Here we are! 2020 and the Great Corona Scare is in full swing. I know that almost everybody I’ve talked with about this is at least marginally and mostly completely of a different opinion surrounding all that’s transpiring, than am I.
The thing is, the Corona Virus in its current mutation is like so many other viri that have existed before it. It is “new to” the human immune system. I’m pretty sure if you asked the average immunologist or virologist, he or she would tell you this happens all the time.
The only real question is, “Just how serious an effect do we expect COVID-19 to have?”
There are many who will argue that, if we continue on our current course, that effect will be far less serious than it could be, and there’s some sense to that argument. The reality though, is that for the majority of folks who have and who are due to contract COVID-19, the chances are far better than not that they will make a relatively quick and pretty much—if not entirely— complete recovery.
Some smaller number of folks will suffer more severe symptoms, and sadly, a substantially smaller number, will die (or at least, come very close to death). If various folks are to be believed, the mortality rate is between one and three percent of all folks who contract the disease. The truth is, that number is undoubtedly skewed, based on the fact that the best figures presently available are out of China. I have nothing against China or the Chinese, but the reality is, they tend to be far less prepared for new viral outbreaks than a country like, say, the United States. I would argue that this is to be expected. Why? Well because of China’s immense population and comparatively small land mass.
“Wait!” You say, “China and the U.S. Are roughly the same size. This is true. Yet current population estimates indicate the peopling of China to be around 1.4 billion individuals, where the number of folks in the similar-sized U.S. is a mere 328 million. The United States is by no means perfect at dealing with things like viral outbreaks, but its record is substantially better than that of China. Again, that’s no knock on China (even if I happen to believe the U.S. Form of government is superior to the one used there).
In any case, the point is, it is expected that no more than three out of every hundred people is likely to die of COVID-19. As a rule, it is typically also true, that the longer a virus is around, the less likely folks are to die from it. This reality is due to a number of factors, but two “stick out in” my mind.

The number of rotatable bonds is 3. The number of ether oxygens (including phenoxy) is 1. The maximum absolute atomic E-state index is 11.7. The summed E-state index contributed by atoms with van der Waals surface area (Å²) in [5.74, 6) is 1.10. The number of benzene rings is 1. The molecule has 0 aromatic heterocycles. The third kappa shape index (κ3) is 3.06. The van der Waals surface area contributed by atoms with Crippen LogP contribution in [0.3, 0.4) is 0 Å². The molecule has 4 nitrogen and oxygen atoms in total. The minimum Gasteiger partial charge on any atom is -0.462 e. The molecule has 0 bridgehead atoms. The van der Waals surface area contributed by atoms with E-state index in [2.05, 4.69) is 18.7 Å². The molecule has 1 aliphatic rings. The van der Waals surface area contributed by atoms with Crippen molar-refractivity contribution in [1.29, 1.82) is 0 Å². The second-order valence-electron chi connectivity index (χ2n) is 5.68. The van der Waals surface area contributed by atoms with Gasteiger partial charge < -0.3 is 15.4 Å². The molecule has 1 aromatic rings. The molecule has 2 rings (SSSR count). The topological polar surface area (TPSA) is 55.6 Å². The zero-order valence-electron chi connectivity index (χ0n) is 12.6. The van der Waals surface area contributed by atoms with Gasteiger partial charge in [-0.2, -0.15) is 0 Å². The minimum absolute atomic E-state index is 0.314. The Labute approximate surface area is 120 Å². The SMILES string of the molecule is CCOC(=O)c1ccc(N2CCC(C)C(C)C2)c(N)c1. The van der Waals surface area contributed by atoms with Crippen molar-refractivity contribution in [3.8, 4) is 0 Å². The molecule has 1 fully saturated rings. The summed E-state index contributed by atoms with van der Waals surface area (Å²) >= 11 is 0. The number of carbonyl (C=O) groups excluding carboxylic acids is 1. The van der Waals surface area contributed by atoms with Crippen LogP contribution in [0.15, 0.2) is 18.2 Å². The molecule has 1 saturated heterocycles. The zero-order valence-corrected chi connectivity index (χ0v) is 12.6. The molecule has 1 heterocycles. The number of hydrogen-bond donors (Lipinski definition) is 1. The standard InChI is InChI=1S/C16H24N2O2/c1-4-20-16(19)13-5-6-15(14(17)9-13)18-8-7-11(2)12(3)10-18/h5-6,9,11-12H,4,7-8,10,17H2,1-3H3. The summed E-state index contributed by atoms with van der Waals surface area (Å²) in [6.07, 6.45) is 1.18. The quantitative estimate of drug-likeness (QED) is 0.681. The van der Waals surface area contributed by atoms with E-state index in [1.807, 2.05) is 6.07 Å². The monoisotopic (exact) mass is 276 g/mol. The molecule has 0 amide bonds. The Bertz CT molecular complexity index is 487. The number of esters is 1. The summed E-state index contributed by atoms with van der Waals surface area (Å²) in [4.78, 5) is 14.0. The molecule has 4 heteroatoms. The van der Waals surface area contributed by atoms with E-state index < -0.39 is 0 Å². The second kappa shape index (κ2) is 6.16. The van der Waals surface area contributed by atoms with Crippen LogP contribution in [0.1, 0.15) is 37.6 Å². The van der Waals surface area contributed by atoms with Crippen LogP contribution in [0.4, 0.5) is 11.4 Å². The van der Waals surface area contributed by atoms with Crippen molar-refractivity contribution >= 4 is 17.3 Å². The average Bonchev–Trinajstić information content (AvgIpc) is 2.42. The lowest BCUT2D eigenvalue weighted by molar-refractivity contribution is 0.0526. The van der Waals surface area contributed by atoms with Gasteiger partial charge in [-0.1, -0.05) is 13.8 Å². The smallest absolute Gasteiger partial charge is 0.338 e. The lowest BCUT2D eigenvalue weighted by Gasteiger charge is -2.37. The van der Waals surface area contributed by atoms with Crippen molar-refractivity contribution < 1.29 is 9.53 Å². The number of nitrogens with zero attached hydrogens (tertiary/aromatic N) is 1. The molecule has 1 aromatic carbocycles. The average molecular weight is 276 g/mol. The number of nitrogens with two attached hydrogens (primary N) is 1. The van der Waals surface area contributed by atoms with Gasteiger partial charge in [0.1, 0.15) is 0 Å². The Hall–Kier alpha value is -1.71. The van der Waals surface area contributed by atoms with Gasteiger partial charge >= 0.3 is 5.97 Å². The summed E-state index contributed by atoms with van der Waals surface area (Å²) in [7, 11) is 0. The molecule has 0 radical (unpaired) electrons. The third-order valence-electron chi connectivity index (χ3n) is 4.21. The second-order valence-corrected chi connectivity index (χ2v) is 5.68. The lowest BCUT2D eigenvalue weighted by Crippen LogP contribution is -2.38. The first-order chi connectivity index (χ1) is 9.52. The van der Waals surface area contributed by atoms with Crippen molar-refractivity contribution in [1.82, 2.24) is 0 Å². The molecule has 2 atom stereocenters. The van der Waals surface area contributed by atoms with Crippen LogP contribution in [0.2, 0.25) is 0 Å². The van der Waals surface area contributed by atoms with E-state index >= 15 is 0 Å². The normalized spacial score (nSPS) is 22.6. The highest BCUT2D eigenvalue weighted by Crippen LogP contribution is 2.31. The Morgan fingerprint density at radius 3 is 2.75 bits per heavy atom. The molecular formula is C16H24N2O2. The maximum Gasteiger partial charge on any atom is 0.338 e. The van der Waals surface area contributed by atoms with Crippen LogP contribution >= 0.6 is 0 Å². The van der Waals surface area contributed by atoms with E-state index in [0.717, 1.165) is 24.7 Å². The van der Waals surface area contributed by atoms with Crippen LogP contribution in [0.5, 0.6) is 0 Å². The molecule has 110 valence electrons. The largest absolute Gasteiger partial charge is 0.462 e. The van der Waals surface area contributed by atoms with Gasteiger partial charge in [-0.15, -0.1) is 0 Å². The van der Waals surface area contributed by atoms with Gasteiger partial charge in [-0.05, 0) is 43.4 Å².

The first is that folks develop immunity to things. They contract a given disease, and their bodies fight it. The result, thanks to an amazing system (which I would argue is an amazing design), is such things largely “lose their teeth” over the course of time. It is arguable, but many scientists say this is why things like viri mutate to begin with.
The second thing that comes to mind, is that people tasked with dealing with afflicted souls, get better at doing so, the more of that particular group they work to help, figuring out how to keep the folks alive and—considering their sickened state—comparatively healthy.
These two realities alone are “game-changers.” If anything, I would expect the mortality rate to go down as the virus spreads. That’s not to say the number of people dying won’t go up, but that the number of folks dying in ratio to those contracting COVID-19 will likely go down.
Even if the number of folks dying ends up being orders of magnitude greater than the ‘flu that will invariably “go the rounds,” we’re still likely talking about better than a 96 percent survival rate!
I know, I know, anybody dying is bad. I’m not trying to argue to the contrary. The point though, is that when the World grinds to a halt over such an outbreak, the bare minimum result is that quality of life will be affected for a good many people. That is to say, among other things, they will at least have to spend a great deal of time and effort coming up with essentials just based on the fact that others will buy them, “Just in case.”
Then, contrary to popular and errant belief, there are the very many people who cannot work from home or remotely. In the best case those folks get paid to not work. In the worst, the folks employing them will at least advise, if not mandate that they not come in to work, while not compensating them.
The result is a bunch of folks living in various states, from wealthy to impoverished, who are not making money. In case you’re confused about that, many of those folks need to be earning money in order, in many cases, to just survive.
On top of that, many of them work doing things that allow others to do things like, shop for essentials, buy gas for the family car, or eat a relatively healthy meal. And again, many of those things cannot be done anywhere but the workplace.
Yes, it’s true, business does suffer as a result of such situations. That’s not a good thing to begin with, but the fact that others are “forced to” suffer right along with business is far worse.
In the end, what am I trying to say? It is this. If you have children, or parents, or friends or others about whom you care who’re likely to get at least a bad, if not the worst outcome from COVID-19 (or any other virus or disease), it’s entirely reasonable to want to “keep them out of the line of fire.” Even so though, telling the rest of the World that it’s unreasonable for them to “take their chances” when it comes to viri and similar is entirely unreasonable.
Your child, or parent, or uncle, or friend has a “compromised immune system” (whatever the reason)? I’m sorry to hear that! Do what you can to make it possible for them to “stay out of the fray.”
Ask others to help them as well, but please don’t tell the rest of the world to stop living life—even if only for a little while—in order to “protect them.”
Allow me to wish you good times, and thank you for reading.